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i wondered why the secret service, if this was nefarious,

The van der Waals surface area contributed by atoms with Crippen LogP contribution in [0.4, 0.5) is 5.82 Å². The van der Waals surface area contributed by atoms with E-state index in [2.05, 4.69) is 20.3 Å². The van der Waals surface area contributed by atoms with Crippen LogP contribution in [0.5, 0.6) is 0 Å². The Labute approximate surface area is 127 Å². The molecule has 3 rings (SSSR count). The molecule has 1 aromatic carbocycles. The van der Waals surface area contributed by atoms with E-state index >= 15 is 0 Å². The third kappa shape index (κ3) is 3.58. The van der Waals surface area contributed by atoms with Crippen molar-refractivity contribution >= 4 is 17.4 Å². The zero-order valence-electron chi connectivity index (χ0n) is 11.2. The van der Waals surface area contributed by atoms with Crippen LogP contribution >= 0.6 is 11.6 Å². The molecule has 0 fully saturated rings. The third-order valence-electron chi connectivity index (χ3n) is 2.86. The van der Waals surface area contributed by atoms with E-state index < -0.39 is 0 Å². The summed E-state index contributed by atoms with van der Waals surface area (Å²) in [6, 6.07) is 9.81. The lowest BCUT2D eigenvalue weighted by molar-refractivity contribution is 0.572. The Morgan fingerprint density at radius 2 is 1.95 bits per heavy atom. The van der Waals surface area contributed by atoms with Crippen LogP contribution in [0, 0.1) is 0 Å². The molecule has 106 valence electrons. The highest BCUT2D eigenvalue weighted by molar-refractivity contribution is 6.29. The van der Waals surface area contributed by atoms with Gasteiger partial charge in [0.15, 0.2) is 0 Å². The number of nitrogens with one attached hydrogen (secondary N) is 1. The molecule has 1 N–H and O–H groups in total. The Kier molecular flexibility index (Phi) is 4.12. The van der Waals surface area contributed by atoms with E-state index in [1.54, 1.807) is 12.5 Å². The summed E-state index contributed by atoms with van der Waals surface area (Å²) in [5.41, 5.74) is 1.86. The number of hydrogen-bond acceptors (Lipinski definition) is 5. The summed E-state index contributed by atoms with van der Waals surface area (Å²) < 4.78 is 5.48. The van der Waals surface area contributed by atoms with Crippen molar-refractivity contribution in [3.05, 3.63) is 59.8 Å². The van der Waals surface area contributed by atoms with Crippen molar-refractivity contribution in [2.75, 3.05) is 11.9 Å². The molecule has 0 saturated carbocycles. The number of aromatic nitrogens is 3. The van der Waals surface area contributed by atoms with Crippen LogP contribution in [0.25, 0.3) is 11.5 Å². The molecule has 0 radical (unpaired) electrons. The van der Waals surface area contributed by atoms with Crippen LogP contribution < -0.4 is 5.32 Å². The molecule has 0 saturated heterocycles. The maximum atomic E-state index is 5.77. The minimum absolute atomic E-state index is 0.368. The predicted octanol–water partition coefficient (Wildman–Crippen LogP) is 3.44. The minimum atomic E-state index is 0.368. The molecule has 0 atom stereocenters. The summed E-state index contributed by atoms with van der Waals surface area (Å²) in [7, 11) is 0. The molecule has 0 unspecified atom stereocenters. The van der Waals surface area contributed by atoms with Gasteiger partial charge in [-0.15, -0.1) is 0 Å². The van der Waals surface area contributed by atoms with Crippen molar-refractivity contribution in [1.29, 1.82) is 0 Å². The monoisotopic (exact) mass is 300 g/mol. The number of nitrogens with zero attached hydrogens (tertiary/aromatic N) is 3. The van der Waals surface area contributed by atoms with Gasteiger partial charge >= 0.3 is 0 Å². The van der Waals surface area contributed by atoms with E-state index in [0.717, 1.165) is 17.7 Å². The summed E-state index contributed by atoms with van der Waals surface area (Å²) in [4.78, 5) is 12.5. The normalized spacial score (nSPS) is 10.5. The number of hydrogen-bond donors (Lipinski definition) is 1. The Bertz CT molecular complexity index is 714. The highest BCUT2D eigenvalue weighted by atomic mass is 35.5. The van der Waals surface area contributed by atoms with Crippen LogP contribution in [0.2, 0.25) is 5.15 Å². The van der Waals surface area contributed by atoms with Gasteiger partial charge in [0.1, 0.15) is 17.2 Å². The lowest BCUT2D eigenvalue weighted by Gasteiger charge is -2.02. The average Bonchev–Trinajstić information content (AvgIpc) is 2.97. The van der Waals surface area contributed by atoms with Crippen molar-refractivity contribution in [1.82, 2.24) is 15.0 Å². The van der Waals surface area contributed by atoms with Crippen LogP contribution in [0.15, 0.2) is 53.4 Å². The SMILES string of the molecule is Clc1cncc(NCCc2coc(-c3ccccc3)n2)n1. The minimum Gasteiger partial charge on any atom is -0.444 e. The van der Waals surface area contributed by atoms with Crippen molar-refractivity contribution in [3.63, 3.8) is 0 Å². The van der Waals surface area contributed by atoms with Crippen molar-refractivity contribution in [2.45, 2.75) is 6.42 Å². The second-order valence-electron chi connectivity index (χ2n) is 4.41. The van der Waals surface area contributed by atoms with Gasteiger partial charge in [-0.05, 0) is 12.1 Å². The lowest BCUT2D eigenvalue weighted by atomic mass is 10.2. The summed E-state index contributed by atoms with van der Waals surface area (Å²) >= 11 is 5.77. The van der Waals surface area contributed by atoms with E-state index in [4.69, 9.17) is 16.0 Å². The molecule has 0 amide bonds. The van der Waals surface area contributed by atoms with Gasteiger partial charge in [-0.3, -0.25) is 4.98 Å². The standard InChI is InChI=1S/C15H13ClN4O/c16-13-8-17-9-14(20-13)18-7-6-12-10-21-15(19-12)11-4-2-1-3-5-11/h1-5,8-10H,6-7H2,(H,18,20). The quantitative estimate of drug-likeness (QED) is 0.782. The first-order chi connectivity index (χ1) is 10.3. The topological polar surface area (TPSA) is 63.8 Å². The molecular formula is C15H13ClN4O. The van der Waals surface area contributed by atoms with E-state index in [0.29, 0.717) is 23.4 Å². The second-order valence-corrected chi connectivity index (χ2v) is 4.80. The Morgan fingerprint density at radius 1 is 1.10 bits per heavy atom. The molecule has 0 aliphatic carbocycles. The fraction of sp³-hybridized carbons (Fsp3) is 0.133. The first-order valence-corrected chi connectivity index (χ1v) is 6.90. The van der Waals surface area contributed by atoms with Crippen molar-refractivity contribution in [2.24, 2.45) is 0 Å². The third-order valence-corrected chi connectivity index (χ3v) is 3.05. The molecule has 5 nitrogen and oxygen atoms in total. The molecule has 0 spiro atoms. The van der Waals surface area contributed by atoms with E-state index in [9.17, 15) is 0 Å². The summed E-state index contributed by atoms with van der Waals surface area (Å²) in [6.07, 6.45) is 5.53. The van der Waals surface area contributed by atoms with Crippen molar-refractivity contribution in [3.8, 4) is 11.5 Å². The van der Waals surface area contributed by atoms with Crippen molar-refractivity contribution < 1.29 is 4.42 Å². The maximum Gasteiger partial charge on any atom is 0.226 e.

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why did the secret service allow these people in? the president had secret service people with him at that point. that raised a question with me. >> president trump's perm lawyer jay sokolow saying the secret service should have prevented the meeting even though don junior was not under protection at that point in the campaign. thanks for being with us, congressman. you may have seen that the president's lawyer was on all five networks on sunday, pushing back very hard, raising issues about jim comey, about whether jim comey had leaked, whether he's getting a book deal, and everyone tried to get him back to the subject of whether don junior should have had this meeting and what about all these subsequent stories which are different from the initial version? ? >> the president will get a big bill from yesterday. >> why don't we try to get through some of this point by point with you. from what you know about what has been said publicly about this meeting now, do we know everyone that was in that